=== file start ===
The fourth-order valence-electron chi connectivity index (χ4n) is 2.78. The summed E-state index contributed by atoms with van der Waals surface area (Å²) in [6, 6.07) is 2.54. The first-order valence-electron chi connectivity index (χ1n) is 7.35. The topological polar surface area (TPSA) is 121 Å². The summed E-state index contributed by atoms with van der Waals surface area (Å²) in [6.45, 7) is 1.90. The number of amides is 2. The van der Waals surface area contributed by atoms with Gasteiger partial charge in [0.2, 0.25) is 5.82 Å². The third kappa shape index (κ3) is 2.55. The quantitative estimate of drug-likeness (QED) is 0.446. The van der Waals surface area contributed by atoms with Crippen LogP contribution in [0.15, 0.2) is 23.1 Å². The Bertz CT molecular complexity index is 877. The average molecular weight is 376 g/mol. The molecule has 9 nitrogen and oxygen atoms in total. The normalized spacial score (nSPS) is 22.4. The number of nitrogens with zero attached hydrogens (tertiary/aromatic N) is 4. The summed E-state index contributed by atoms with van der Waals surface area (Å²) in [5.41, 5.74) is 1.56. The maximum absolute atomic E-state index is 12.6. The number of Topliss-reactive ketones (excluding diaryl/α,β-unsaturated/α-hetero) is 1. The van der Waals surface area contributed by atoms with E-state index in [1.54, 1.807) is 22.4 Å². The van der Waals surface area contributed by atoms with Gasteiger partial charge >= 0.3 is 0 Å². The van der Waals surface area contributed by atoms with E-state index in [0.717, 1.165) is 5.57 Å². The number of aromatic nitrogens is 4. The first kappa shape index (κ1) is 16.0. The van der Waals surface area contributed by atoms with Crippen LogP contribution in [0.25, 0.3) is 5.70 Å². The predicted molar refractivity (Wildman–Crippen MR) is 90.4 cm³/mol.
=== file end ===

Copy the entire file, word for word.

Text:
The fourth-order valence-electron chi connectivity index (χ4n) is 2.78. The summed E-state index contributed by atoms with van der Waals surface area (Å²) in [6, 6.07) is 2.54. The first-order valence-electron chi connectivity index (χ1n) is 7.35. The topological polar surface area (TPSA) is 121 Å². The summed E-state index contributed by atoms with van der Waals surface area (Å²) in [6.45, 7) is 1.90. The number of amides is 2. The van der Waals surface area contributed by atoms with Gasteiger partial charge in [0.2, 0.25) is 5.82 Å². The third kappa shape index (κ3) is 2.55. The quantitative estimate of drug-likeness (QED) is 0.446. The van der Waals surface area contributed by atoms with Crippen LogP contribution in [0.15, 0.2) is 23.1 Å². The Bertz CT molecular complexity index is 877. The average molecular weight is 376 g/mol. The molecule has 9 nitrogen and oxygen atoms in total. The normalized spacial score (nSPS) is 22.4. The number of nitrogens with zero attached hydrogens (tertiary/aromatic N) is 4. The summed E-state index contributed by atoms with van der Waals surface area (Å²) in [5.41, 5.74) is 1.56. The maximum absolute atomic E-state index is 12.6. The number of Topliss-reactive ketones (excluding diaryl/α,β-unsaturated/α-hetero) is 1. The van der Waals surface area contributed by atoms with E-state index in [1.54, 1.807) is 22.4 Å². The van der Waals surface area contributed by atoms with Gasteiger partial charge >= 0.3 is 0 Å². The van der Waals surface area contributed by atoms with E-state index in [0.717, 1.165) is 5.57 Å². The number of aromatic nitrogens is 4. The first kappa shape index (κ1) is 16.0. The van der Waals surface area contributed by atoms with Crippen LogP contribution in [0.25, 0.3) is 5.70 Å². The predicted molar refractivity (Wildman–Crippen MR) is 90.4 cm³/mol.